Lots of good communication

In a healthy marriage, partners can communicate effectively. It means expressing needs and wants and listening and responding to what the other person is saying. There are mutual respect’s opinions, even if there are disagreements. Couples in a healthy marriage feel comfortable communicating with each other about both the good and the bad.

Good sex life

A good sex life can be a major sign of a healthy marriage. A lack of sexual activity can be an early warning sign that something is wrong in the relationship. Often, couples who have a good sex life are more connected emotionally and physically. They are also more likely to trust each other and communicate openly.

Trust in each other

In any relationship, trust is essential. Without trust, there is no foundation for the relationship to grow. In a marriage, trust is even more important. Trusting your spouse means you feel confident in their ability to support you emotionally and financially. It also means that you feel safe sharing your innermost thoughts and feelings with them.

When you trust your spouse, you know they have your best interests. You feel comfortable being yourselves around each other and sharing your hopes, dreams, and fears. Openness and honesty in your relationship allow you to be vulnerable with each other. This vulnerable honesty creates a deeper level of intimacy in your marriage.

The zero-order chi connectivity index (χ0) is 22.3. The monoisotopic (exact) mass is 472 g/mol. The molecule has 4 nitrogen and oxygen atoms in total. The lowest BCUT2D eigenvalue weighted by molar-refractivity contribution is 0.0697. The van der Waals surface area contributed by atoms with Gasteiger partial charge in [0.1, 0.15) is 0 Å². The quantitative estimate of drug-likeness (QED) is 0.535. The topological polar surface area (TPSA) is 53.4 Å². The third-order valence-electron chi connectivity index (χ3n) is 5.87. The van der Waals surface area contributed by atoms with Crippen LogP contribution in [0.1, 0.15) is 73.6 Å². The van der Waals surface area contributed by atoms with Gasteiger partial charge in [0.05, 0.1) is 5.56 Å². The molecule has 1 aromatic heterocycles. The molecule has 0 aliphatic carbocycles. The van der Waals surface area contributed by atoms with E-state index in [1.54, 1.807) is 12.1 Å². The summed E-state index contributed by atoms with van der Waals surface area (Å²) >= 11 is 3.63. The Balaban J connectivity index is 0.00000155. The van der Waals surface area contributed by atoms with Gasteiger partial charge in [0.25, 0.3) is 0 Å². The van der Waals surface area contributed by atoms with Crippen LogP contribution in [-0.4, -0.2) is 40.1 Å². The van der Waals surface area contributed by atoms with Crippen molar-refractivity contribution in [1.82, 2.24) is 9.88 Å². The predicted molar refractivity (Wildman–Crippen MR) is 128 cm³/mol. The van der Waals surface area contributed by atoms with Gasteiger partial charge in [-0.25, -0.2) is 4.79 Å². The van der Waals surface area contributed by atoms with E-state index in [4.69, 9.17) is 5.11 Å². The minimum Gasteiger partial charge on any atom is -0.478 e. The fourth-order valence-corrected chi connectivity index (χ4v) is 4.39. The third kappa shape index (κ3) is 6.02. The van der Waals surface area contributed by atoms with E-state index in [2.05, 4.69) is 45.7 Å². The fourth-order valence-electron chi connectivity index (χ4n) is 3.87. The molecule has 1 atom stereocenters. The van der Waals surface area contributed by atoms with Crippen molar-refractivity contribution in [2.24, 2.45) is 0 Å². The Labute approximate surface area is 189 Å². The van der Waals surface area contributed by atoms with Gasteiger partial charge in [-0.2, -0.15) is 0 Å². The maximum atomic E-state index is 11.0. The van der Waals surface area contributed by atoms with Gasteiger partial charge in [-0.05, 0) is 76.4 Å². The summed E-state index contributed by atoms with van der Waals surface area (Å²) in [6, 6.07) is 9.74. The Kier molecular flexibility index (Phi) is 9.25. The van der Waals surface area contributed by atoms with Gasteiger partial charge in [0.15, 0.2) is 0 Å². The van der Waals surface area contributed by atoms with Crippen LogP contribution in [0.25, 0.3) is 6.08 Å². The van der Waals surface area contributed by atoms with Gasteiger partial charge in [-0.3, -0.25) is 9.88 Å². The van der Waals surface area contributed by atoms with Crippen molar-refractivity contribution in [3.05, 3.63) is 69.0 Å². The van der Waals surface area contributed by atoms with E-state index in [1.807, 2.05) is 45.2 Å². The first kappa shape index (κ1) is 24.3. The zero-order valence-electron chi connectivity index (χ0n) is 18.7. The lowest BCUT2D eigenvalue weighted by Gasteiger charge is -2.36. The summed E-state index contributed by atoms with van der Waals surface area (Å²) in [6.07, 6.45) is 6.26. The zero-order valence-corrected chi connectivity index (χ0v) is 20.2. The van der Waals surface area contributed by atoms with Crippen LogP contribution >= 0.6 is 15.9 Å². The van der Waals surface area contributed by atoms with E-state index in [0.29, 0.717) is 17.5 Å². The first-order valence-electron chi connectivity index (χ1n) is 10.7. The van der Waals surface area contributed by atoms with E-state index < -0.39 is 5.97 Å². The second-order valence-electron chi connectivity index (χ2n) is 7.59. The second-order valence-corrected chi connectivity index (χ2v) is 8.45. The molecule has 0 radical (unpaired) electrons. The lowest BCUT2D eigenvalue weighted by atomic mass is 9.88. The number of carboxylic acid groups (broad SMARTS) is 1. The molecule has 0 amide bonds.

When you trust each other, you can be more forgiving when mistakes are made. You know that everyone makes mistakes and that nobody is perfect. You also understand that your spouse is human and capable of making mistakes like anyone else. If they make a mistake, you are more likely to forgive them because you know they are sorry and will try not to make the same mistake again.

Trust is one of the most important foundations of a healthy marriage. If you want your marriage to thrive, build trust in each other.

A successful, strong marriage takes work, but with communication, trust, respect, vulnerability, and affection as its core components, you can together create a partnership that will be long-lasting.

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NewsMakers

Why hustle culture can do more harm than good to your mental health

Despite the fact that hustle culture causes individuals to increase their working hours and reduce the number of hours they have for sleep, it can actually cause people to become a lot less productive, making the entire culture itself extremely counterproductive.

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Anybody with social media will be aware of the hauntingly popular notion of ‘hustle culture’, which refers to people feeling pressured to work tirelessly, without rest, and to be constantly making money and being productive. 

The research team at Private Rehab Clinic Delamere, has stressed that this notion can be extremely toxic and can cause a negative impact on people’s mental health and wellbeing.

Stress